All of this relates to important terms like “glycemic index” and “glycemic load”. The nugget of wisdom to get out of all of this is the same kind of things that you’ve heard before: eat more complex carbohydrates than simple carbohydrates (also referred to as simple sugars).
If we look at the thermic effect of carbohydrates, because it takes energy to digest the very food that is used to obtain energy, it is estimated that carbohydrates will take away about 10% of their caloric value through the digestive process. So, if you ate 50 calories of complex carbohydrates, your body would spend about 5 calories breaking down that carbohydrate into usable glucose. This figure may become more significant as we look at the other macronutrients.
Special Note: While dietary fibre is categorised under the carbohydrate section of nutritional labels, it is technically indigestible by humans as dietary fiber is a non-starch polysaccharide. Fibre is primarily used by the body to absorb toxins and help push food through the digestive system. Fibre is a crucial part of healthy dietary nutrition so look for good sources of both soluble and insoluble fiber.
Fats One of the most interesting things about fats is the fact that just because you ingest fat doesn’t mean that you will end up being fat. Fats are a critical part of healthy dietary intake and are utilised within the body for a variety of purposes, some of which include health of cell walls, storing/transferring fat-soluble vitamins, skin and hair health, and providing energy for your body. Like carbohydrates, there are different types of fats that the body can use.
Saturated fat gets a lot of bad press, like sugar above, and is found primarily in animal meats as well as some oils (coconut, cottonseed, palm kernel, etc.). It is important to note that not all fats labeled as saturated fats are the same. There is a fundamental difference in the fatty acid ratios between coconut oil and butter, for example.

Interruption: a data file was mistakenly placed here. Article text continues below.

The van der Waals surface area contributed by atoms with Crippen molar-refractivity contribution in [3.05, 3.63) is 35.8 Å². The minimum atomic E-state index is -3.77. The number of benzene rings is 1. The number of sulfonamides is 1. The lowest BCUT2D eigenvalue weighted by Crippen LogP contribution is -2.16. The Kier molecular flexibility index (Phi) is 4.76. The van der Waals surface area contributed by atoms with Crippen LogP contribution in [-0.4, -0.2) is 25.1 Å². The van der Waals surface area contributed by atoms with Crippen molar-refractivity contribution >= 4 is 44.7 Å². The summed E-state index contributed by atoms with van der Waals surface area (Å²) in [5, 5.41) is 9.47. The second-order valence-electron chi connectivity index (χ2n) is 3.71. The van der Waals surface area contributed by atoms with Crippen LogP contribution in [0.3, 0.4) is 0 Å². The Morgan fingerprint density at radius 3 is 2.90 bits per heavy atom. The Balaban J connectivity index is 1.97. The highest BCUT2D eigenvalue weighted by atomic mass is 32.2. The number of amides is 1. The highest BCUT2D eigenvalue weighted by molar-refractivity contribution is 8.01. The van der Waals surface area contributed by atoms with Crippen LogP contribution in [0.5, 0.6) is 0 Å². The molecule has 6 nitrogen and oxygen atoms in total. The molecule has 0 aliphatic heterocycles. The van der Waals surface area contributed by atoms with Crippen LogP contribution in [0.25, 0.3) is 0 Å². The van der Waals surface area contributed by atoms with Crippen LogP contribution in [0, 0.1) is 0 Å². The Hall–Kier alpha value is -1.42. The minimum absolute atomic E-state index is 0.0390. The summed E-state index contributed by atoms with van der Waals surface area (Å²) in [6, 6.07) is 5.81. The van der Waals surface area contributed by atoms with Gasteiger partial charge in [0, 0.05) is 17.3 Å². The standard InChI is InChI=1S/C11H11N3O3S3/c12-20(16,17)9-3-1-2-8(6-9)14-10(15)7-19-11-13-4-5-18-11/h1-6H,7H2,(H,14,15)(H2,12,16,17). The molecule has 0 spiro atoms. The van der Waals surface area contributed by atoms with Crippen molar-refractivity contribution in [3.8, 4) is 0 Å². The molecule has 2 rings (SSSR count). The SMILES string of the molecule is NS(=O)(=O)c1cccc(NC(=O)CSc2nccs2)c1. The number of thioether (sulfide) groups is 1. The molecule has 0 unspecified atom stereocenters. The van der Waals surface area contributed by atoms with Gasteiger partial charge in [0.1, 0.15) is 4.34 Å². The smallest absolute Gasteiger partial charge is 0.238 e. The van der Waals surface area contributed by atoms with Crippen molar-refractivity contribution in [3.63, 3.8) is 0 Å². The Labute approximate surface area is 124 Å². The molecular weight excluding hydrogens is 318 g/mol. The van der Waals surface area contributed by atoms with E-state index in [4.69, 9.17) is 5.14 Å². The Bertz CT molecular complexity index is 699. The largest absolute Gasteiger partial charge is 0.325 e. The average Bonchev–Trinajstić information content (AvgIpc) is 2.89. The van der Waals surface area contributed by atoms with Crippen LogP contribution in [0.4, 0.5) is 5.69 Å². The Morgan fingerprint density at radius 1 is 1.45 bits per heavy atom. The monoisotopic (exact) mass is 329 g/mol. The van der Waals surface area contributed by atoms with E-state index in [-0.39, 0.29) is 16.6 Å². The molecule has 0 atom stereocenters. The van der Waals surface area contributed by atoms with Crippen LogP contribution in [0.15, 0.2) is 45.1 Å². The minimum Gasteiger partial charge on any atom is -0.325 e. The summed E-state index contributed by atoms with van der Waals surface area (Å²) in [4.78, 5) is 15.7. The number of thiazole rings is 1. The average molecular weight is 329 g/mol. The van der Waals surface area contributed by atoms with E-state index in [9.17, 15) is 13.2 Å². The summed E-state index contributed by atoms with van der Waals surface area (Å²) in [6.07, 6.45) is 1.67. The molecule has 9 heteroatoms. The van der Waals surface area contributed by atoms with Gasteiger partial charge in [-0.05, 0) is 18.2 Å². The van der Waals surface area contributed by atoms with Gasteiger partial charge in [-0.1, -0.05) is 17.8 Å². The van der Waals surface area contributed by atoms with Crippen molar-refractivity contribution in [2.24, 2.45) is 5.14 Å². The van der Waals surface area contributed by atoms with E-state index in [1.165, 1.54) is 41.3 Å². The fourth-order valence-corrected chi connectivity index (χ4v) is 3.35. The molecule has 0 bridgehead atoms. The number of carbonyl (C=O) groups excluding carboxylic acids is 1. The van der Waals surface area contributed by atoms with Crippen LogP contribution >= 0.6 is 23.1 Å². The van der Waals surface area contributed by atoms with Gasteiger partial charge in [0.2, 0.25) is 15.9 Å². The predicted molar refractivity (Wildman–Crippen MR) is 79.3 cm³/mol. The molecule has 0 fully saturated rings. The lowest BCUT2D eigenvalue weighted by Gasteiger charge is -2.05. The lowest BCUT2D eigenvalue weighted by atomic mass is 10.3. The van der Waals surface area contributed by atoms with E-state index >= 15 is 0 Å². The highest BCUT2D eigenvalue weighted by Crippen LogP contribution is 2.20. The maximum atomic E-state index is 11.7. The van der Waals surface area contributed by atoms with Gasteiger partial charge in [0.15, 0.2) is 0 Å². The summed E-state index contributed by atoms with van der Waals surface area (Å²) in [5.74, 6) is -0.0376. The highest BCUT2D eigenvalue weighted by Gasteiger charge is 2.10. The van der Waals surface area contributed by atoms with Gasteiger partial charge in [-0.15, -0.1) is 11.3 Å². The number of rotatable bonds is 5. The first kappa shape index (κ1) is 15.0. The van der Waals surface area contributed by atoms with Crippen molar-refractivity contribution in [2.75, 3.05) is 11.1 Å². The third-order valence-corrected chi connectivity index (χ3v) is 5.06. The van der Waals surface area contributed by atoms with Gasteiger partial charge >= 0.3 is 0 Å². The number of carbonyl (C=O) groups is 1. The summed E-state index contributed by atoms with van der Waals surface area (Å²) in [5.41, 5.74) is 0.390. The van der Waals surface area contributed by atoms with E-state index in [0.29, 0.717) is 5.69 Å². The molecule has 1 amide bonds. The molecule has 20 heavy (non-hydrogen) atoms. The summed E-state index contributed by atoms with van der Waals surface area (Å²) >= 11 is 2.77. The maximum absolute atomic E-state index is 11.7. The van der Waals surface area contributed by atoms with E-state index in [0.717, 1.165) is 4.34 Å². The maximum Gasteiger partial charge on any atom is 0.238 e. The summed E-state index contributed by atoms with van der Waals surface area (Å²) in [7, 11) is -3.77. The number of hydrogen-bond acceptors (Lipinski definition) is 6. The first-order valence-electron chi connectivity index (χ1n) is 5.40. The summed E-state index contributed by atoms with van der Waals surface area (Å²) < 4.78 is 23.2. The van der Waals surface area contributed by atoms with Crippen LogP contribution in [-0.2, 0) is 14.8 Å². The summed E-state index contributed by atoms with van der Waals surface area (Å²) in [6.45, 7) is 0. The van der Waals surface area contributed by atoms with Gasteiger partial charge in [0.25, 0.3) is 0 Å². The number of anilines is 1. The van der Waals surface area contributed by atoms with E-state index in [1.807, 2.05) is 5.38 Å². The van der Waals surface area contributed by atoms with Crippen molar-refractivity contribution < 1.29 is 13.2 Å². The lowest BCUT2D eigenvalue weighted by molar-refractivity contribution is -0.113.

Monounsaturated and polyunsaturated fats tends to be liquids at room temperature, due to the nature of the chemical bonds that prevent them from easily being ‘”stacked’” on top of one another. You can think of saturated fat as a straight wire and polyunsaturated fats more like steel wool. If you try to stack a couple of wires on top of one another, you can make a pretty dense little metal structure. If you try to mash steel wool into the same kind of shape, it will spring back and refuse to flatten out.
However, these polyunsaturated fats can be chemically straightened by changing the nature of the bond in the fats. Chemically speaking, the double bond that is in a formation called ‘”cis” is changed to ‘”trans”. This takes some of the bends out of the unsaturated fat and allows it to better stack against itself. So much so, in fact, that you can force this chemically treated oil to become somewhat solid at room temperature. Thus we have “trans fat” which was originally marketed as margarine, ironically labeled a “healthier alternative to butter”. We tend to stick with the “nature knows best” philosophy when it comes to food.
So, if eating fat doesn’t necessarily make you fat, then what do you need to know about it? You should first know that fats help make you feel full. They are packed with energy – over twice that of carbohydrates and proteins on average – and should not be the mainstay of your nutritional uptake, but are very important nonetheless. In a meal of mixed macronutrients, a recommended manner of eating, fats will help to slow down the absorption of foods with a higher glycemic index. This will help the energy from carbohydrates be more evenly distributed into the bloodstream, preventing blood sugar spikes and corresponding fat storage responses in your body. Fats also help you feel full, so if you’re eating at a healthy and slow pace, your body should send signals of fullness earlier than if eating just carbohydrates, for example.